My friends and I still laugh to this day about the worst date I’ve ever been on.
In 2017, I was about to turn 50 and had recently become single for the first time in my adult life. The idea of trying to meet someone new was as exhilarating as it was scary.
And so I decided to get back into the dating saddle – through apps. I felt the highs that came with casual flirtation, swiping left and right, and the trepidation when it came to meeting someone for a first date and working out how I felt being let down or indeed letting others down.
I’d been on a few dates by the time I met Simon* and I was seriously feeling back in the real world. I had enjoyed walks on the bach, coffee dates and one or two evenings out for dinner.
I was drawn to Simon’s profile as he looked to have an active social life; his photos showed him with friends having dinner, on a boat dressed in casual wear and I just felt that he might be an interesting person to know.
When chatting, he appeared to be a lovely, kind man, so when he popped the ‘shall we meet’ question after a few weeks, I felt butterflies in my stomach.
He’d been so funny and pleasant, I immediately agreed and we set the date at a fish restaurant in town I’d been wanting to try.
But when I arrived, he wasn’t quite what I expected. He was really quite slim and shorter than I imagined. While not immediately my physical type, that didn’t get in the way and I was still open to getting to know him.
Over dinner, we talked about our work, about what plans we had for the summer holidays – the usual kind of small talk of getting to know a stranger.
I’d hoped that he would ask me about me a little more, however, as he clearly liked to talk a lot about himself.
As the evening progressed, I realised that we had very little in common other than that we both enjoyed seafood.
There was nothing particularly wrong about the date – it was just mediocre at best. I would compare it to feeling like I was taking a client or new member of staff out for dinner.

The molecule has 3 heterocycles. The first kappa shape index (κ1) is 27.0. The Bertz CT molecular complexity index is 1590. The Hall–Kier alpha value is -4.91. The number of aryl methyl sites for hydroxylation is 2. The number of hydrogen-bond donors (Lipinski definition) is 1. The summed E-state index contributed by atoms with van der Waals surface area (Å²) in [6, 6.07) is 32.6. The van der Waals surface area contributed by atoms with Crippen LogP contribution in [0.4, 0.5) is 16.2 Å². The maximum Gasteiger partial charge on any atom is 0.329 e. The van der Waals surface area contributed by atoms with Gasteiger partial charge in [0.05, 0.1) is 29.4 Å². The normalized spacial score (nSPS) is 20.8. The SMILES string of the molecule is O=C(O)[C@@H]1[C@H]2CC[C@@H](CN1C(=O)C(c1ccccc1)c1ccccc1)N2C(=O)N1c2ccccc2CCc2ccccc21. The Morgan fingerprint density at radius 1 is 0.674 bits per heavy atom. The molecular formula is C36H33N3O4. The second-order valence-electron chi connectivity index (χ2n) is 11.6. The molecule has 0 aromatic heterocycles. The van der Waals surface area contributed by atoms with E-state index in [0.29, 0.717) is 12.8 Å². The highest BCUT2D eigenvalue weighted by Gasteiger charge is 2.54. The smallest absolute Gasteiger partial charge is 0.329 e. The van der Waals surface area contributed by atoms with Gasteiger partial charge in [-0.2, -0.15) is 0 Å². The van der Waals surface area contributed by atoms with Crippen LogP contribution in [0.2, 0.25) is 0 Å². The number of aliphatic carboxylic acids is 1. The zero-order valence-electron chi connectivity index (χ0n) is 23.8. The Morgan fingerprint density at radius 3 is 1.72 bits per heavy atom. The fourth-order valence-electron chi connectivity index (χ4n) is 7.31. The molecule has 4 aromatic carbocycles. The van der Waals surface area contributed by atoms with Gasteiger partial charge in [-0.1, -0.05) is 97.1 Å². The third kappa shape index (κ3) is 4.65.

When the bill came, Simon reached out and picked it up, proudly declaring that he would pay for dinner.
I left a note with the money saying ‘No wonder you’re single’
Normally, as a lady of a certain age with somewhat traditional values, I would have let him. But, with my new independent lifestyle, I had been offering to go Dutch on all my dates. Especially as I knew this man was not for me, I said I would pay half.
Still, full of bravado, Simon insisted.
‘I am a gentleman and I won’t hear of you paying for the meal. I invited you to dinner and if you paid it would be an insult to me’, he continued.
So I relented, graciously. As he walked me to my car I prayed he didn’t ask to see me again – I really didn’t want to say no under the circumstances – and mercifully he didn’t.
As I closed the door, gave him a quick wave, and pulled away, I felt relieved that I could draw a line under that unsuccessful date.
But it became clear the next morning when I received a ‘good morning’ text from him that he clearly felt the night went better than it did.
My stomach sank when he offered a time and place for a potential second date.
As gently as I could, I thanked him for a lovely evening and a delicious meal but said I didn’t feel that we had a great deal in common, so there wouldn’t be a second date.
‘Why?’, Simon replied after a brief period of silence.
I politely reiterated that I sadly felt we weren’t compatible and that I was at an age where I didn’t want to waste his time or mine.
To that, he wished me well – and me to him – and he appeared to accept it.
Or so I thought.
Two months later, completely out of the blue, I received a message from Simon saying he had been thinking about me and asking whether I would reconsider a second date.
I was shocked to hear from him after all this time, it wasn’t expected at all.
I declined his kind offer and wished him all the very best. Nothing could have prepared me for his reply.
‘Then I think you should pay for your half of the meal that we had, as that is only fair’.
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I was completely taken aback and asked if he was joking, to which he said completely seriously that he felt duped into paying as he thought we were entering into a relationship.
I was initially shocked; I re-read the message and then found myself laughing. I relayed the message to a friend and she was more horrified and annoyed by it than I.
Still stunned, I told him I had left the full amount of the bill of £80 with my security office at work for him to collect. My friend said it was a disgrace and told me not to do it but I felt that ignoring him may meant he kept messaging or being annoying.
Incredibly, he came and collected the money, hopefully seeing the note I left with the money saying ‘No wonder you’re single.’
Thankfully, after that, I never heard from him again. Sometimes I still can’t believe it even happened.
But that’s just one of the pitfalls of dating later in life – my advice for those doing the same as me is to always know your worth and be responsible for yourself.
Oh, and always go Dutch!
So, How Did It Go?
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